Thu, May 30, 2002 - Page 3 News List

Lawmakers call for heads to roll after air disaster

REFORM PLAN Politicians want to see a thorough reform of China Airlines and are calling on two officials in a supervisory capacity to step down

By Lin Mei-chun  /  STAFF REPORTER

Rescuers from a fire department in Penghu and the International Association for Search and Rescue, Republic of China, yesterday at noon recover three more bodies from the China Airlines flight CI611 disaster.


Lawmakers yesterday demanded that high-ranking officials in charge of China Airlines step down after Saturday's fatal crash to enable a comprehensive reform of the nation's oldest airline.

Among others, Tsay Jaw-yang (蔡兆陽), the chairman of the China Aviation Development Foundation (CADF, 航發會), which is the largest shareholder in the company, and Taiwan's Civil Aeronautics Administration (CAA, 民航局) Director-General Chang Kuo-cheng (張國政) are facing the most pressing calls to resign.

DPP lawmaker Chen Chong-yi (陳宗義) said that China Airlines has close connections with air-force officials from the KMT era and most of its pilots and maintenance staff are decommissioned and retired officers.

According to Chen, faculty of the airline's supervisory units, such as the CAA and Aviation Safety Council (ASC, 飛航委員會), are also from the same background.

"It is impossible for the overseeing departments to thoroughly carry out their tasks because they are all friends with each other. In order to allow self-examination, Tsay should step down to take the blame," he said.

Echoing Chen's view, several PFP and KMT lawmakers expressed their discontent to Tsay, saying he had long been a target of critics in the legislature for his arrogant manner. They threatened to launch a motion today to ask Tsay to resign.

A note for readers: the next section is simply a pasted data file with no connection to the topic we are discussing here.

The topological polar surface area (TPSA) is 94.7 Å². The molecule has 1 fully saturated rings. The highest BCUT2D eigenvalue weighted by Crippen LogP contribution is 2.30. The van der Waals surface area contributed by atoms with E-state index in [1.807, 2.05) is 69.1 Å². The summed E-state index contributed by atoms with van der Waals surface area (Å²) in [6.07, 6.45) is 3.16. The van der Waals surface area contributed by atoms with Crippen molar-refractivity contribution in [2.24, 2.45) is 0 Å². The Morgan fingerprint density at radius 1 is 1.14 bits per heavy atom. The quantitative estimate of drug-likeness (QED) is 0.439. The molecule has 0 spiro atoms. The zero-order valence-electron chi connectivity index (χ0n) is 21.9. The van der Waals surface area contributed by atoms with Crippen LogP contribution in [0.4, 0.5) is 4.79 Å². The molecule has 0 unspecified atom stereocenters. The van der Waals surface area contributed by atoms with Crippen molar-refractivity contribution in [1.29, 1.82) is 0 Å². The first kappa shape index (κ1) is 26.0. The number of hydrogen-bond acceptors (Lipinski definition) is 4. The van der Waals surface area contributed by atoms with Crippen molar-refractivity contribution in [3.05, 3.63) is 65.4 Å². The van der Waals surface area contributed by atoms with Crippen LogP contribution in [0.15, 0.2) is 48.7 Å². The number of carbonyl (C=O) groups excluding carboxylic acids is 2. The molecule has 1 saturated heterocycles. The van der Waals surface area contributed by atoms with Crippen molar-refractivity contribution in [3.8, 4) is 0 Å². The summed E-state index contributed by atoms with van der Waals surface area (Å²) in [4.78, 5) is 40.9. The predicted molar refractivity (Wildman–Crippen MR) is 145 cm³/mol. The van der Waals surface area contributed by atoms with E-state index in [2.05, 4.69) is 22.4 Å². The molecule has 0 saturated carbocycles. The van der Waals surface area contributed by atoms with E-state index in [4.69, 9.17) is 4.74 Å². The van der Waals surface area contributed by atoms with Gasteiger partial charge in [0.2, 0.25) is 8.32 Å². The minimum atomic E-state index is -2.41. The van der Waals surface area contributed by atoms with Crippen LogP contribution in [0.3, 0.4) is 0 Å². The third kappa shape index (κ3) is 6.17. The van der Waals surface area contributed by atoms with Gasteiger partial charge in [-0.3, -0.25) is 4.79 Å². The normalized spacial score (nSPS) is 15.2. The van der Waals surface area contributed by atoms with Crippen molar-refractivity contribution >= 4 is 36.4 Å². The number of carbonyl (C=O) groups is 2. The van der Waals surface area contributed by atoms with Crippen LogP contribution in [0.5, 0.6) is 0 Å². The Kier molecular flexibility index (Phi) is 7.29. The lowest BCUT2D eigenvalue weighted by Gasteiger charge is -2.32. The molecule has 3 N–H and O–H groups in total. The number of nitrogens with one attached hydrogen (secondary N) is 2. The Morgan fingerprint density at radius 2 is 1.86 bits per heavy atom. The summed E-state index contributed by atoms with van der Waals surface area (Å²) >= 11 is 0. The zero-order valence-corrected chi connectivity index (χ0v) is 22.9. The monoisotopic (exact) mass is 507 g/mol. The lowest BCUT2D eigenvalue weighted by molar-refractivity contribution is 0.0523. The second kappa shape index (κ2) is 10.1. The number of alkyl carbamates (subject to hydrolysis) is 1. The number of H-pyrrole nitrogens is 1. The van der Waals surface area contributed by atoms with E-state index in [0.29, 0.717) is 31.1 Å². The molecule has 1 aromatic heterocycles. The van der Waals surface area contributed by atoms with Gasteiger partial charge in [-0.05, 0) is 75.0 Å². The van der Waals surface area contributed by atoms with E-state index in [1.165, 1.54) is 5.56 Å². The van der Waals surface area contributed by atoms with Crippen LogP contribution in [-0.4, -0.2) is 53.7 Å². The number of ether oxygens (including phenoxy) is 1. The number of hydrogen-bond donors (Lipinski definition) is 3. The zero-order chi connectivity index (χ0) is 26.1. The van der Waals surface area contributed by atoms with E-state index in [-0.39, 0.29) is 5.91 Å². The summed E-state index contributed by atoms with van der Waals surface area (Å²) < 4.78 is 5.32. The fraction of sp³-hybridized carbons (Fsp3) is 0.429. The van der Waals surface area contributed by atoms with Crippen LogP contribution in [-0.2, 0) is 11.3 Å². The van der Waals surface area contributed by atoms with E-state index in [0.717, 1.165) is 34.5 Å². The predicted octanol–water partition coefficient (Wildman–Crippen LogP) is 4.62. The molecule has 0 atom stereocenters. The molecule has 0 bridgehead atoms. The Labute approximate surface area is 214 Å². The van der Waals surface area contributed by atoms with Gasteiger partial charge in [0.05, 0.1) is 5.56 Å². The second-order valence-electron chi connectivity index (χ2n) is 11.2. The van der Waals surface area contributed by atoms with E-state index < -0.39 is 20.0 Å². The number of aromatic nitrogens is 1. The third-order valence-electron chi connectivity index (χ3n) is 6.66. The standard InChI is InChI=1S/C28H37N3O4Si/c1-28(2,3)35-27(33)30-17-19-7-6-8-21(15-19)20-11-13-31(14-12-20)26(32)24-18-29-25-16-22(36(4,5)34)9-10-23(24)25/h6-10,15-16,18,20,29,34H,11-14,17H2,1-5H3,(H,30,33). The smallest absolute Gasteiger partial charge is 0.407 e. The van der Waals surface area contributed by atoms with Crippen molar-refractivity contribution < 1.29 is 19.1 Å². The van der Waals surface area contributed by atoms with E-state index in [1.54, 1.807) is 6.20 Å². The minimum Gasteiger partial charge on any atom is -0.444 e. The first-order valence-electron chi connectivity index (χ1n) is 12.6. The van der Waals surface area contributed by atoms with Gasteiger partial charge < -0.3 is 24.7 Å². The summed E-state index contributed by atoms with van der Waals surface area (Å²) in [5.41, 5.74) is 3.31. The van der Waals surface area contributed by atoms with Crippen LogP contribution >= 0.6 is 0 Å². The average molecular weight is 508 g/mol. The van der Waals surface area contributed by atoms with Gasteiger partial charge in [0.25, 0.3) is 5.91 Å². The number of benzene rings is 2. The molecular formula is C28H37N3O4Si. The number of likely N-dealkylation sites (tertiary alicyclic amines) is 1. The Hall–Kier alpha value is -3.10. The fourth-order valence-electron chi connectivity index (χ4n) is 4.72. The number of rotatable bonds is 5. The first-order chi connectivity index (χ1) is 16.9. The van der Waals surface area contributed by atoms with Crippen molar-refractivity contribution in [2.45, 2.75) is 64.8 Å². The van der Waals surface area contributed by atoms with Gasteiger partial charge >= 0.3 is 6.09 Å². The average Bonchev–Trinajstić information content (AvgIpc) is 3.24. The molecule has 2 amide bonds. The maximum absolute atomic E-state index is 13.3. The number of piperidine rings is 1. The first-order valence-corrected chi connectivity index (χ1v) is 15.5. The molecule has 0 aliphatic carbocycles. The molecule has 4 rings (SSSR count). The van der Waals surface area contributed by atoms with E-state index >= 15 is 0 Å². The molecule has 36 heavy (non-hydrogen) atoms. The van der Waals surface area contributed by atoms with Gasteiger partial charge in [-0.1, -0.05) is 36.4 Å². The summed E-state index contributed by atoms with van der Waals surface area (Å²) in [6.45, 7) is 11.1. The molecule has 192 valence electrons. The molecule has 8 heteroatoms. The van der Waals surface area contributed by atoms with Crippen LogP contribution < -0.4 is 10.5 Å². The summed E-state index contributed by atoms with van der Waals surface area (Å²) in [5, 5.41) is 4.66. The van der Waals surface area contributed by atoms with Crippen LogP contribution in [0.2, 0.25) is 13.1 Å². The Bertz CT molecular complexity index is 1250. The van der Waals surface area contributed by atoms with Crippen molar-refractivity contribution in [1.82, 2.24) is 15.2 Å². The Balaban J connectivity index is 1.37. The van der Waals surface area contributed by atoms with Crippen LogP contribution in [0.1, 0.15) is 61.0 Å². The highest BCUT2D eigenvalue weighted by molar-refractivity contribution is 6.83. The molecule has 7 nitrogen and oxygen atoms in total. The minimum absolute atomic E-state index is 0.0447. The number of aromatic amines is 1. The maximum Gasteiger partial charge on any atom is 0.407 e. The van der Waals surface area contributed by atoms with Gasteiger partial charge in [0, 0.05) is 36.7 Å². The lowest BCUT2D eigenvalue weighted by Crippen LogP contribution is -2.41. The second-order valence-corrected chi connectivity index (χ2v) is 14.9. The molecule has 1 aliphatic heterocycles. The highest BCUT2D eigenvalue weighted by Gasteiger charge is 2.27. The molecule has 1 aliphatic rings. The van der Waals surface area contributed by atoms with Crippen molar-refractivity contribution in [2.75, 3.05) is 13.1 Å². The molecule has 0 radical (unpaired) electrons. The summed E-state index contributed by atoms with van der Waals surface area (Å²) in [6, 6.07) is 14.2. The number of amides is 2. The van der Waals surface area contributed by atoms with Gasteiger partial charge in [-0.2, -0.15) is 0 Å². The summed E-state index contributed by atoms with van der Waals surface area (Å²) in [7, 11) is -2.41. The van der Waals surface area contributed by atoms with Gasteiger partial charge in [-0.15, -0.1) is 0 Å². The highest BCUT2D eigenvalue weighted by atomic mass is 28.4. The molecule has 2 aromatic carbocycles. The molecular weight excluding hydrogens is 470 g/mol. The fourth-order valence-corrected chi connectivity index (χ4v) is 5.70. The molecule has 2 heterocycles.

In addition, DPP lawmakers Tsai Huang-liang (蔡煌瑯) and Wang Tuoh (王拓) directed their attacks at Chang. They maintained that, even though Chang had assumed his current post only a month ago, for the past 10 years Chang served as the CAA's deputy general director.

"Chang should be blamed because it is known that with a military background, he was in full control of the office's personnel, almost all of whom hail from the army," Tsai said.

"It is out of the question that the CAA can fulfill its duty as a supervisor given that people from the CAA and China Airlines are old-time pals."

On Tuesday, lawmakers also demanded the resignation of the Vice Transportation Minister Tsai Duei (蔡堆) and Yung Kai (戎凱), managing director of the ASC.

Tsay and Tsai resigned from their posts as transportation minister and chief of the CAA, respectively, following the airline's 1994 crash, which killed 264 people.

It his first press conference since Saturday's tragedy, Tsay said yesterday that it was not an opportune time to discuss who should resign because "the cause of the incident is still being investigated."

Responding to Premier Yu Shyi-kun's comments on Tuesday when he urged the privatization of the airline, Tsay said "the company is already privately owned."

A quasi-governmental organization, the CADF has a 71 percent stake in the former state-run carrier. Many of the foundation's board members are retired government or military officials. They manage about NT$50 billion (US$1.45 billion) in assets.

Tsay said the CADF should not be considered an official organization because it is "a privately owned corporate body."

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